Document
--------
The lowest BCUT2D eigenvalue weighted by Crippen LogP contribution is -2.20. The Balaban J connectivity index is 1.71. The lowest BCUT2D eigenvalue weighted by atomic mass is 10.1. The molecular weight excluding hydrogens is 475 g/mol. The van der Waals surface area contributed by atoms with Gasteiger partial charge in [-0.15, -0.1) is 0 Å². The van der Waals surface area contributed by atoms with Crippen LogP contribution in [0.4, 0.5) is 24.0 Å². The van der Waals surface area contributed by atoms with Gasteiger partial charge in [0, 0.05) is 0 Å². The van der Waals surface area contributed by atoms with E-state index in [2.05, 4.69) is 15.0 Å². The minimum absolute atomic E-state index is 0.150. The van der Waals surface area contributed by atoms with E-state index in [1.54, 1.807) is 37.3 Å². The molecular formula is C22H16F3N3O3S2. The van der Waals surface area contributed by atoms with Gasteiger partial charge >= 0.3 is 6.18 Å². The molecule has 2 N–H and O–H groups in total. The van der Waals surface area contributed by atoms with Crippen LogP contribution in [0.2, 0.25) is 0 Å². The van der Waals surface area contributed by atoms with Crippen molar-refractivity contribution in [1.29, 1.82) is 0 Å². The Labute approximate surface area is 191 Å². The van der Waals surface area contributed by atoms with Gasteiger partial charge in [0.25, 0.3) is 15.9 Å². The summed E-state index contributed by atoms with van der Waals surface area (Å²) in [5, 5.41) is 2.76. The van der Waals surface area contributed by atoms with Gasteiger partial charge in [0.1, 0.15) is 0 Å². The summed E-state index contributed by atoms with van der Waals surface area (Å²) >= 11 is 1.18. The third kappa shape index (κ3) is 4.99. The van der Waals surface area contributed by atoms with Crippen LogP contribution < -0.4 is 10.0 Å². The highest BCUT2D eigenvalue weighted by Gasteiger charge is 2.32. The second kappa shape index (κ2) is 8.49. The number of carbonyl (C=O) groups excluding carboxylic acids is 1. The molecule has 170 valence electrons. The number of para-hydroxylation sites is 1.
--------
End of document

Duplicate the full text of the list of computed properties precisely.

The lowest BCUT2D eigenvalue weighted by Crippen LogP contribution is -2.20. The Balaban J connectivity index is 1.71. The lowest BCUT2D eigenvalue weighted by atomic mass is 10.1. The molecular weight excluding hydrogens is 475 g/mol. The van der Waals surface area contributed by atoms with Gasteiger partial charge in [-0.15, -0.1) is 0 Å². The van der Waals surface area contributed by atoms with Crippen LogP contribution in [0.4, 0.5) is 24.0 Å². The van der Waals surface area contributed by atoms with Gasteiger partial charge in [0, 0.05) is 0 Å². The van der Waals surface area contributed by atoms with E-state index in [2.05, 4.69) is 15.0 Å². The minimum absolute atomic E-state index is 0.150. The van der Waals surface area contributed by atoms with E-state index in [1.54, 1.807) is 37.3 Å². The molecular formula is C22H16F3N3O3S2. The van der Waals surface area contributed by atoms with Gasteiger partial charge >= 0.3 is 6.18 Å². The molecule has 2 N–H and O–H groups in total. The van der Waals surface area contributed by atoms with Crippen LogP contribution in [0.2, 0.25) is 0 Å². The van der Waals surface area contributed by atoms with Crippen molar-refractivity contribution in [1.29, 1.82) is 0 Å². The Labute approximate surface area is 191 Å². The van der Waals surface area contributed by atoms with Gasteiger partial charge in [0.25, 0.3) is 15.9 Å². The summed E-state index contributed by atoms with van der Waals surface area (Å²) in [5, 5.41) is 2.76. The van der Waals surface area contributed by atoms with Gasteiger partial charge in [0.1, 0.15) is 0 Å². The summed E-state index contributed by atoms with van der Waals surface area (Å²) >= 11 is 1.18. The third kappa shape index (κ3) is 4.99. The van der Waals surface area contributed by atoms with Crippen LogP contribution < -0.4 is 10.0 Å². The highest BCUT2D eigenvalue weighted by Gasteiger charge is 2.32. The second kappa shape index (κ2) is 8.49. The number of carbonyl (C=O) groups excluding carboxylic acids is 1. The molecule has 170 valence electrons. The number of para-hydroxylation sites is 1.